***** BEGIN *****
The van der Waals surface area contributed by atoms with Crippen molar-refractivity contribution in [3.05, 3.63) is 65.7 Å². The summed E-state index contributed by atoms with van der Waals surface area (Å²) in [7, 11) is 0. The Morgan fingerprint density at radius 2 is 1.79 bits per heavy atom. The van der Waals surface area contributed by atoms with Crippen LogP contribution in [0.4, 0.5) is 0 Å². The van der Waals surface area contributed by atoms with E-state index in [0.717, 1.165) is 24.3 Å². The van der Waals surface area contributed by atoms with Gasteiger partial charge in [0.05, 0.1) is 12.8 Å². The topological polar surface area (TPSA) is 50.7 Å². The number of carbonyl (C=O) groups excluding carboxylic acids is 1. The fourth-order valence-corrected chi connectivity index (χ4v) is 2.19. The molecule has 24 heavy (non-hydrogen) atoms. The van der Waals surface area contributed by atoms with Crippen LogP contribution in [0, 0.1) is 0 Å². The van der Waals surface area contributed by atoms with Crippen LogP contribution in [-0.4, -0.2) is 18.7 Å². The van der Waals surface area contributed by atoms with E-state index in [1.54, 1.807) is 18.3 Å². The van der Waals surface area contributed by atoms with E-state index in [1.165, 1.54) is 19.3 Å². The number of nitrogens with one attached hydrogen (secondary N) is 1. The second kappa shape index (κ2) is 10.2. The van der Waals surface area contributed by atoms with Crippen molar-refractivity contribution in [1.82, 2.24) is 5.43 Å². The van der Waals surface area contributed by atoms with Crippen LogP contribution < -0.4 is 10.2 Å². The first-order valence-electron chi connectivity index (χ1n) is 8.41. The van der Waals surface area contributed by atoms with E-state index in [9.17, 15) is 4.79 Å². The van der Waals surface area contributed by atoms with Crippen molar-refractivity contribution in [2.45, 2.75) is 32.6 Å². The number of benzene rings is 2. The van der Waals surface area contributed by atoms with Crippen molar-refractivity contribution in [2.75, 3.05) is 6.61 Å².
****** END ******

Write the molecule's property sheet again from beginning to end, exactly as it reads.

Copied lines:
The van der Waals surface area contributed by atoms with Crippen molar-refractivity contribution in [3.05, 3.63) is 65.7 Å². The summed E-state index contributed by atoms with van der Waals surface area (Å²) in [7, 11) is 0. The Morgan fingerprint density at radius 2 is 1.79 bits per heavy atom. The van der Waals surface area contributed by atoms with Crippen LogP contribution in [0.4, 0.5) is 0 Å². The van der Waals surface area contributed by atoms with E-state index in [0.717, 1.165) is 24.3 Å². The van der Waals surface area contributed by atoms with Gasteiger partial charge in [0.05, 0.1) is 12.8 Å². The topological polar surface area (TPSA) is 50.7 Å². The number of carbonyl (C=O) groups excluding carboxylic acids is 1. The fourth-order valence-corrected chi connectivity index (χ4v) is 2.19. The molecule has 24 heavy (non-hydrogen) atoms. The van der Waals surface area contributed by atoms with Crippen LogP contribution in [0, 0.1) is 0 Å². The van der Waals surface area contributed by atoms with Crippen LogP contribution in [-0.4, -0.2) is 18.7 Å². The van der Waals surface area contributed by atoms with E-state index in [1.54, 1.807) is 18.3 Å². The van der Waals surface area contributed by atoms with E-state index in [1.165, 1.54) is 19.3 Å². The number of nitrogens with one attached hydrogen (secondary N) is 1. The second kappa shape index (κ2) is 10.2. The van der Waals surface area contributed by atoms with Crippen molar-refractivity contribution in [1.82, 2.24) is 5.43 Å². The van der Waals surface area contributed by atoms with Crippen LogP contribution < -0.4 is 10.2 Å². The first-order valence-electron chi connectivity index (χ1n) is 8.41. The van der Waals surface area contributed by atoms with E-state index in [9.17, 15) is 4.79 Å². The van der Waals surface area contributed by atoms with Crippen molar-refractivity contribution in [2.45, 2.75) is 32.6 Å². The number of benzene rings is 2. The van der Waals surface area contributed by atoms with Crippen molar-refractivity contribution in [2.75, 3.05) is 6.61 Å².